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Remembering Jean-Paul Belmondo, legendary French actor

Jean-Paul Belmondo has died at the age of 88. As the country mourns their fallen star, the Côte d'Azur remembers his frequent visits.


Jean-Paul Belmondo with Jeanne Moreau at the 1960 Cannes Film Festival © Traverso

Jean-Paul Belmondo died in Paris on 6 September at the age of 88. The French film star, who spent a lot of time on the Côte d'Azur, played alongside colleagues such as Romy Schneider, Alain Delon, and Catherine Deneuve and advanced to become a successful actor in action films and one of the biggest stars of European cinema. In the course of his career, he made over 80 films and played more than 40 theatre roles.


In the South of France as well as throughout Europe, there is tremendous sympathy for the death of the internationally revered actor. In Cannes and Nice, for example, Belmondo was a frequent and welcome guest. In Cannes, writes Mayor David Lisnard in a communiqué on his death, he was a frequent visitor and liked the sandy beach even better than the red carpet during the film festival - whose poster he adorned in 2018.


"Belmondo was an eternal new wave of verve and charisma. A precise but never intrusive actor, radiant and never emotional, talented and never pretentious." -David Lisnard.

Counterpart Christian Estrosi from Nice joins the eulogy to the film star, who embodies "a certain ideal of the French hero" like no other:

"Jean-Paul Belmondo was much more than a popular actor, much more than a star. He was a symbol, an icon of cinema who knew how to occupy this status without ever seeming inaccessible or too pretentious. ... The city of Nice, the Côte d'Azur and its inhabitants will keep a special memory of him, who was often here for filming and loved to spend his holidays here." -Christian Estrosi

The film star had been physically debilitated since suffering a stroke in 2001. In 2008, his last film "A Man and His Dog" was released. "He had been very tired for some time," his lawyer said. "He died peacefully."



His breakthrough in the 1950s

Belmondo had his breakthrough as an actor in the 1950s during the French Nouvelle Vague. He became famous for his role in Jean-Luc Godard's "Out of Breath" alongside Jean Seberg.


After that, Belmondo could hardly save himself from role offers. Between 1960 and 1964 alone, he appeared in almost 30 films. In the mid-1960s, he became known to an international audience with the film "Adventures in Rio".


Belmondo was called "Bébel" by his French fans. He played daredevils and gangsters in numerous works. In the 1960s, he was a symbol of rebellion and anarchism. He was part of a new generation of film stars who were no longer beautiful heroes.


Born on 9 April 1933 in the Paris suburb of Neuilly-sur-Seine, his father Paul, whose family came from Sicily, was a well-known sculptor, and his mother was a dancer. As a child, Jean-Paul was considered particularly undisciplined. He changed schools several times and discovered boxing as a high school student. He fought several fights before deciding to become an actor.


Belmondo's history on the Côte d'Azur

Jean-Paul Belmondo and Anna Karina on the official poster of the 2018 "Festival de Cannes" ©Festival de Cannes.

The role the South of France played in his life can be seen in this little chronicle made up of archive images from the local press: The spectrum ranges from his very first appearance at the 1960 Cannes Film Festival to his last appearance in the old town of Antibes last year.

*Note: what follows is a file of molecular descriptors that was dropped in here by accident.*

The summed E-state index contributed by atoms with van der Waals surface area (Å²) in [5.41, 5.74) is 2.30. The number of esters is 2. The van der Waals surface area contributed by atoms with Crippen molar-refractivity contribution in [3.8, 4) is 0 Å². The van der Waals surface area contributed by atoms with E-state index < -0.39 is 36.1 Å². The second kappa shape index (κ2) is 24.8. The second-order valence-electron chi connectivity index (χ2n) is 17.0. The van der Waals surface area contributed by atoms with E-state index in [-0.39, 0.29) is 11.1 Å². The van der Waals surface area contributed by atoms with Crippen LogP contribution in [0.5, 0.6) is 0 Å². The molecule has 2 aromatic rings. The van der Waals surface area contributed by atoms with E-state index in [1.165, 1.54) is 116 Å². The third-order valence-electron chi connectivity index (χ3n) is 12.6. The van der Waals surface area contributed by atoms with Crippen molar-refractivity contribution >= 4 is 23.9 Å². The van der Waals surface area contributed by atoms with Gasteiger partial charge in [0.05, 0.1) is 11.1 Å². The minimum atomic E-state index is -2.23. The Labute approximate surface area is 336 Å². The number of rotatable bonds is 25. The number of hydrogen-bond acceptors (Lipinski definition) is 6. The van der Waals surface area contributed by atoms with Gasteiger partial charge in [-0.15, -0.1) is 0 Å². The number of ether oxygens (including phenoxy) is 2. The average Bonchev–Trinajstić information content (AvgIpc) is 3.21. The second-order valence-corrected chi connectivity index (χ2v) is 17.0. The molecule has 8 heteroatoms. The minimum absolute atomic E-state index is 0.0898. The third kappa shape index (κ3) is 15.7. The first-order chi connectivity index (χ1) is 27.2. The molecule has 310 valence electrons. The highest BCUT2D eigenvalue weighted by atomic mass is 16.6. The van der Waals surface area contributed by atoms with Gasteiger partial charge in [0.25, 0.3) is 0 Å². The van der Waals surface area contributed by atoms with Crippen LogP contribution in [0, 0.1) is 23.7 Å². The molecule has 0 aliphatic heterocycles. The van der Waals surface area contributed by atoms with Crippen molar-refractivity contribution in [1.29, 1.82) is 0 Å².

In March 1960, "Breathless" is released in cinemas. Belmondo, still unknown back then, became a star overnight. Two months later he stands on the Croisette for the first time. " Moderato cantabile", in which he plays with Jeanne Moreau, is shown at the festival.


In 1964, "Bébel" is at the Croisette again. This time with the film "One Hundred Thousand Dollars in the Sun" by Henri Verneuil alongside Andrea Parisy and Lino Ventura.


In 1976 he meets Johnny Hallyday in Monaco, in 1977 he is in Saint-Paul-de-Vence.


In the 1980s, the Belmondo era reaches its peak. "Bébel" can be seen everywhere: at René Château's house in Saint-Tropez (1981), at Club 55 on the beach at Pampelonne (1983), at the Oetker Hotel "Eden Roc" on the Cap d'Antibes (1985), at the circus festival in Monte-Carlo (1988), where the circus scenes for "Itinerary of a Spoiled Child" are shot.


In the 90s, it becomes quieter around him. There are many reruns on television. He is seen less often on the screen, but more often again on theatre stages, which he had avoided since the end of the 1950s.


In the summer of 1996, he is back in Saint-Tropez, in 2003 with Luiz Fernandez in the Ray Stadium at the Nice - PSG football match.


Jean-Paul Belmondo on the set of "Tendre Voyou" in Nice (1966) © Charles Bébert

From 2010, the "twilight of the giant" (Nice-matin) becomes more evident. Belmondo is weakened and no longer makes films, but continues to visit loyal friends in the Alpes-Maritimes and in the Var. In 2011 he appears once again on the Cannes Red Carpet. 2013 he comes to Nice for the funeral of his companion Georg Lautner. One of his last public appearances was in 2020 with Richard Anconina at Mamo Restaurant in Antibes.


Book of condolences in Nice, where a photo exhibition is currently dedicated to Belmondo


A book of condolences has been on display at the side of the exhibition "De Bébel à Bébert...", which has been on display at Place Pierre Gautier since July and now until 19 September. The photo exhibition illustrates the special relationship that photographer Charles Bébert was able to build with his friend Jean-Paul Belmondo - "Bébel" - with photos of the actor during his filming in Nice between 1964 and 1984.


-R.L./AS

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